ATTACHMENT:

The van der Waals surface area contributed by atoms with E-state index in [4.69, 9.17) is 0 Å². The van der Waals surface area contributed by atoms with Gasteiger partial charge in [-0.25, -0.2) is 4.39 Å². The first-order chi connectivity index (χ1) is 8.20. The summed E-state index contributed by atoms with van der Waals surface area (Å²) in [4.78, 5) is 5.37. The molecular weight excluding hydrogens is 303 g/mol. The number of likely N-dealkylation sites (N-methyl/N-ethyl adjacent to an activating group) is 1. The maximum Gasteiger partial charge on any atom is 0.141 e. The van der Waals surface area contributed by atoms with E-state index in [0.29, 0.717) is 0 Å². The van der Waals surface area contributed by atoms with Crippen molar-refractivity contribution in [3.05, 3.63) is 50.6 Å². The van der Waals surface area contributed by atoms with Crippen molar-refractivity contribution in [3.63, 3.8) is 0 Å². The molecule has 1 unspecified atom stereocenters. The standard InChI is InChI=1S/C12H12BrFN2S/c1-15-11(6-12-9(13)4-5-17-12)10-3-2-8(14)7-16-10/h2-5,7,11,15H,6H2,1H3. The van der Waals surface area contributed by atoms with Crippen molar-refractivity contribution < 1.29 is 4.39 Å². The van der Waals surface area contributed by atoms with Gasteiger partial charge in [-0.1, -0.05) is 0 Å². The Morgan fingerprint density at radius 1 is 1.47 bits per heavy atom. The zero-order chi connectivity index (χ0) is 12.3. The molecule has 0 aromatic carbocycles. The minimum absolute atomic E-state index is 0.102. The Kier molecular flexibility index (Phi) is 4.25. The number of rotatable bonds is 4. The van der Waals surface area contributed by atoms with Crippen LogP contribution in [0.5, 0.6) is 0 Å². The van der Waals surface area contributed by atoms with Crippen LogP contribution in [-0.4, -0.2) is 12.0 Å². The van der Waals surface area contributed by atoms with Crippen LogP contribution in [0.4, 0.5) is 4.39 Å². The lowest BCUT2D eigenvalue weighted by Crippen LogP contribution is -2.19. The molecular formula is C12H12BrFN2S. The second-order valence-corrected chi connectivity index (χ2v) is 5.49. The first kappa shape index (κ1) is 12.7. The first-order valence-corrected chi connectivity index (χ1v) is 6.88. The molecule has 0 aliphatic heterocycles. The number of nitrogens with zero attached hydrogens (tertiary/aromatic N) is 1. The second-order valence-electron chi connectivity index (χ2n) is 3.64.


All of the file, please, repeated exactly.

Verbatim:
The van der Waals surface area contributed by atoms with E-state index in [4.69, 9.17) is 0 Å². The van der Waals surface area contributed by atoms with Gasteiger partial charge in [-0.25, -0.2) is 4.39 Å². The first-order chi connectivity index (χ1) is 8.20. The summed E-state index contributed by atoms with van der Waals surface area (Å²) in [4.78, 5) is 5.37. The molecular weight excluding hydrogens is 303 g/mol. The number of likely N-dealkylation sites (N-methyl/N-ethyl adjacent to an activating group) is 1. The maximum Gasteiger partial charge on any atom is 0.141 e. The van der Waals surface area contributed by atoms with E-state index in [0.29, 0.717) is 0 Å². The van der Waals surface area contributed by atoms with Crippen molar-refractivity contribution in [3.05, 3.63) is 50.6 Å². The van der Waals surface area contributed by atoms with Crippen molar-refractivity contribution in [3.63, 3.8) is 0 Å². The molecule has 1 unspecified atom stereocenters. The standard InChI is InChI=1S/C12H12BrFN2S/c1-15-11(6-12-9(13)4-5-17-12)10-3-2-8(14)7-16-10/h2-5,7,11,15H,6H2,1H3. The van der Waals surface area contributed by atoms with Crippen molar-refractivity contribution < 1.29 is 4.39 Å². The van der Waals surface area contributed by atoms with Gasteiger partial charge in [-0.1, -0.05) is 0 Å². The Morgan fingerprint density at radius 1 is 1.47 bits per heavy atom. The zero-order chi connectivity index (χ0) is 12.3. The molecule has 0 aromatic carbocycles. The minimum absolute atomic E-state index is 0.102. The Kier molecular flexibility index (Phi) is 4.25. The number of rotatable bonds is 4. The van der Waals surface area contributed by atoms with Crippen LogP contribution in [0.5, 0.6) is 0 Å². The van der Waals surface area contributed by atoms with Crippen LogP contribution in [-0.4, -0.2) is 12.0 Å². The van der Waals surface area contributed by atoms with Crippen LogP contribution in [0.4, 0.5) is 4.39 Å². The lowest BCUT2D eigenvalue weighted by Crippen LogP contribution is -2.19. The molecular formula is C12H12BrFN2S. The second-order valence-corrected chi connectivity index (χ2v) is 5.49. The first kappa shape index (κ1) is 12.7. The first-order valence-corrected chi connectivity index (χ1v) is 6.88. The molecule has 0 aliphatic heterocycles. The number of nitrogens with zero attached hydrogens (tertiary/aromatic N) is 1. The second-order valence-electron chi connectivity index (χ2n) is 3.64.